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I'm trying to find a memory efficient way to do a paged query to test for an empty collection, but can't seem to figure out how to go about it efficiently on a large database. The table layout uses an Association Object with bi-directional backrefs. It is very similar to the documentation.

class Association(Base):
    __tablename__ = 'Association'
    assoc_id = Column(Integer, primary_key=True, nullable=False, unique=True)
    member_id = Column(Integer, ForeignKey('Member.id'))
    chunk_id = Column(Integer, ForeignKey('Chunk.id'))
    extra = Column(Text)
    chunk = relationship("Chunk", backref=backref("assoc", lazy="dynamic"))

class Member(Base):
    __tablename__ = 'Member'
    id = Column(Integer, primary_key=True, nullable=False, unique=True)
    assocs = relationship("Association", backref="member", cascade="all, delete", lazy="dynamic")

class Chunk(Base):
    __tablename__ = 'Chunk'
    id = Column(Integer, primary_key=True, nullable=False, unique=True)
    name = Column(Text, unique=True)

If the member is deleted, it will cascade and delete the member's associations. However, the chunk objects will be orphaned in the database. To delete the orphaned chunks, I can test for an empty collection using a query like this:


and then delete the chunks with:


However, if the association and chunk tables are large it seems the query or subquery loads up everything and the memory skyrockets.

I've seen the concept of using a paged query to limit the memory usage of standard queries here:

def page_query(q, count=1000):
    offset = 0
    while True:
        r = False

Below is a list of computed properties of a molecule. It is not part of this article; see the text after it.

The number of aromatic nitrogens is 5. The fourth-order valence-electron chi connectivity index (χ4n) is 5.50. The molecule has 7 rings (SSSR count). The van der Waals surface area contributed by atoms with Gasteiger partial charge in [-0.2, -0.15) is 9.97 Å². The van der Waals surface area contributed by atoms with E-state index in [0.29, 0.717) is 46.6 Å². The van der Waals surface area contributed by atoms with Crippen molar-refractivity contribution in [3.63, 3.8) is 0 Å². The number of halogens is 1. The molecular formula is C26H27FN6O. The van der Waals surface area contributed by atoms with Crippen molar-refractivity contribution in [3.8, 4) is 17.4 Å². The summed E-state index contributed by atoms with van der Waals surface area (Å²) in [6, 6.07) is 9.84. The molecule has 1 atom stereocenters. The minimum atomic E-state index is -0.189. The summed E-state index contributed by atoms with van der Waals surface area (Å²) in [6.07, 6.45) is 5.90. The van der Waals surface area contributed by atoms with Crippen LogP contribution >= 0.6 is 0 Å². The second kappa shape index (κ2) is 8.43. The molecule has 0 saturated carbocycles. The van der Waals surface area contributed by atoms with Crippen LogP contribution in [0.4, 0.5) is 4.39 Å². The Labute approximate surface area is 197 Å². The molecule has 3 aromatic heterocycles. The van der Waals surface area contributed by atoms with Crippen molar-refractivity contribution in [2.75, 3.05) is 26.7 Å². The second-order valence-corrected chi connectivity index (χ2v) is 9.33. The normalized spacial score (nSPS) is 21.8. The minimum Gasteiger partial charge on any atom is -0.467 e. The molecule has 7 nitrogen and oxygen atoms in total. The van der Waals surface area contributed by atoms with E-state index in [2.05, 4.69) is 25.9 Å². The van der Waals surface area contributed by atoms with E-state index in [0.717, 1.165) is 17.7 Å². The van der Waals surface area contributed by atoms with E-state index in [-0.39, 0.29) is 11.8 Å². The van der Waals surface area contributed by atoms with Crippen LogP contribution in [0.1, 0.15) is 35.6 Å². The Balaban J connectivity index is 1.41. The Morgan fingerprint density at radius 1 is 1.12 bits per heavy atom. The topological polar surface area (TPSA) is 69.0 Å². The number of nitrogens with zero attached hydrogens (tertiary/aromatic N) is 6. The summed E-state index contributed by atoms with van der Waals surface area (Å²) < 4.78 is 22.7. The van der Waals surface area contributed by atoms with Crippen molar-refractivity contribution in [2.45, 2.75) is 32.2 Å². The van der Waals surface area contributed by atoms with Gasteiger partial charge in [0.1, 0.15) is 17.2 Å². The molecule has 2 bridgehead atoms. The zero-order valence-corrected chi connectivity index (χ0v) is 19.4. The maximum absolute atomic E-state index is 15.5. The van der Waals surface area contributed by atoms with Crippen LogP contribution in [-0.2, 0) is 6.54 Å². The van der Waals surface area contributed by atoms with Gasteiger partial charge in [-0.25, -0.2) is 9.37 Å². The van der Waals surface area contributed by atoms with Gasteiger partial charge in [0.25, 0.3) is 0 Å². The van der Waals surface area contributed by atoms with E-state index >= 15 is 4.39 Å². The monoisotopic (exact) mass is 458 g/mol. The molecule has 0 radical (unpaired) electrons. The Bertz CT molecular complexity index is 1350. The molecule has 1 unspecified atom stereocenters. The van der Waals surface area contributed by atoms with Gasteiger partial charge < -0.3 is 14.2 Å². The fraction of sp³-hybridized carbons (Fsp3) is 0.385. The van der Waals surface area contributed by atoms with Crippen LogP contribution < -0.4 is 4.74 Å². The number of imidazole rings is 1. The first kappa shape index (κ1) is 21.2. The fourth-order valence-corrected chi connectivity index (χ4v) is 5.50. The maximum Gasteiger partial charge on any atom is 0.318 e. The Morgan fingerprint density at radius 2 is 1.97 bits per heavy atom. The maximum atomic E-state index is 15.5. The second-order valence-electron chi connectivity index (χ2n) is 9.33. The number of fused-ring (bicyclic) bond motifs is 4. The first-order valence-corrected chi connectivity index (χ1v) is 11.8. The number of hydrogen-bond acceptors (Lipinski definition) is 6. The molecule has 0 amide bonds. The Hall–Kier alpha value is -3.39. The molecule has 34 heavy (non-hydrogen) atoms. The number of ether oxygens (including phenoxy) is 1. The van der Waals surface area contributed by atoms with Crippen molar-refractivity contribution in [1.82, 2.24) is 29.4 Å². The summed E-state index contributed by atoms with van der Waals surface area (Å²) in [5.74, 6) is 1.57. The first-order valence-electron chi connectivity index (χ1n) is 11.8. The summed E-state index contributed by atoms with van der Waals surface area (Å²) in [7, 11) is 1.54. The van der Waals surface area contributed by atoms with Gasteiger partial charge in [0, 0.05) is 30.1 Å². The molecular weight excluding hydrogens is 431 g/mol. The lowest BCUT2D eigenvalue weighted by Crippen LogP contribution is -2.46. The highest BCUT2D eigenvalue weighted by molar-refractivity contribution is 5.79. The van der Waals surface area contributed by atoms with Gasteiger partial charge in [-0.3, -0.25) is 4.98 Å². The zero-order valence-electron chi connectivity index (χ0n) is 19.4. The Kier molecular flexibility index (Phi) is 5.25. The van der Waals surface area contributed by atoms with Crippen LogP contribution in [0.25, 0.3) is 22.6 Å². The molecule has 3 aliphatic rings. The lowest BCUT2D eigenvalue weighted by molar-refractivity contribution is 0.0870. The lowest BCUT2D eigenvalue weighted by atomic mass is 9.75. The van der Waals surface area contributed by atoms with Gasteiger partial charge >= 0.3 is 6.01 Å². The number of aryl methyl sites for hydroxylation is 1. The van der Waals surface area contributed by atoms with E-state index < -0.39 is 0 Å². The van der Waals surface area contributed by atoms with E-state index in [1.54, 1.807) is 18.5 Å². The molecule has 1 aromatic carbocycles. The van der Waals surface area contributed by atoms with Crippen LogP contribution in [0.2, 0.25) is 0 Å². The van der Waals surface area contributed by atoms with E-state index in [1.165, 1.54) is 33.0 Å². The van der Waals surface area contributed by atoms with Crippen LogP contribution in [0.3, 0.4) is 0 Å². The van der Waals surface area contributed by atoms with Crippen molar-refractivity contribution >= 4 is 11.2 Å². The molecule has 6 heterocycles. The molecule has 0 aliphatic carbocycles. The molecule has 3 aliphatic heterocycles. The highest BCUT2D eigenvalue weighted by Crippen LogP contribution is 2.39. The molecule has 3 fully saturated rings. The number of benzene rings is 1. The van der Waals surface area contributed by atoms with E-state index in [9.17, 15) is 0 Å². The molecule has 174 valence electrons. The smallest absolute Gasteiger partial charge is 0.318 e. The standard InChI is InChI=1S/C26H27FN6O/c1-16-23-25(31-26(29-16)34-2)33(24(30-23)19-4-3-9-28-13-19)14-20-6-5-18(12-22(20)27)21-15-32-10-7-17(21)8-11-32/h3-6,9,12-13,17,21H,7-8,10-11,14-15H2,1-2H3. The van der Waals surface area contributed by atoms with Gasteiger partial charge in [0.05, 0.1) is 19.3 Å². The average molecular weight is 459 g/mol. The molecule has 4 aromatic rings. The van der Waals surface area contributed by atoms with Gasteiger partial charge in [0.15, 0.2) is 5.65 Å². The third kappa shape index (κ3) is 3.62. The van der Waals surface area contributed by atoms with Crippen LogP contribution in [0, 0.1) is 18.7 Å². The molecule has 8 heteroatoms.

for elem in q.limit(count).offset(offset):
            r = True
            yield elem
        offset += count
        if not r:

for chunk in page_query(Session.query(Chunk)):
    print chunk.name

However this doesn't appear to work with the empty collection query as the memory usage is still high. Is there a way to do a paged query for an empty collection like this?

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1 Answer 1

up vote 1 down vote accepted

I figured out a couple of things were missing here. The query for the empty chunks appears to be mostly OK. The memory usage spike I was seeing was from a query a few lines earlier in the code when the actual member itself was deleted.

member = session.query(Member).filter(Member.name == membername).one()

According to the documentation, the session (by default) can only delete objects that are loaded into the session / memory. When the member is deleted, it will load all of it's associations in order to delete them per the cascade rules. What needed to happen is that the association loading had to be bypassed by using passive deletes.

I added:


to the association relationship of the Member class and:


to the member_id foreign key of the Association class. I'm using SQLite3 and added foreign key support with an engine connect event per the docs.

In regards to the orphan chunks, instead of doing a bulk delete of chunks with the query.delete method. I used a page query that doesn't include an offset and deleted the chunks from the session in a loop as shown below. So far I don't seem to have any memory spikes:

def page_query(q):
    while True:
        r = False
        for elem in q.limit(1000):
            r = True
            yield elem
        if not r:

for chunk in page_query(query):
    # Do something with the chunk if needed

To make a long story short, it seemed to help greatly to use passive_deletes=True when deleting a parent object whose has a large collection. The page query also appears to work well in this situation only that I had to take out the offset since the chunks were being removed from the session inline.

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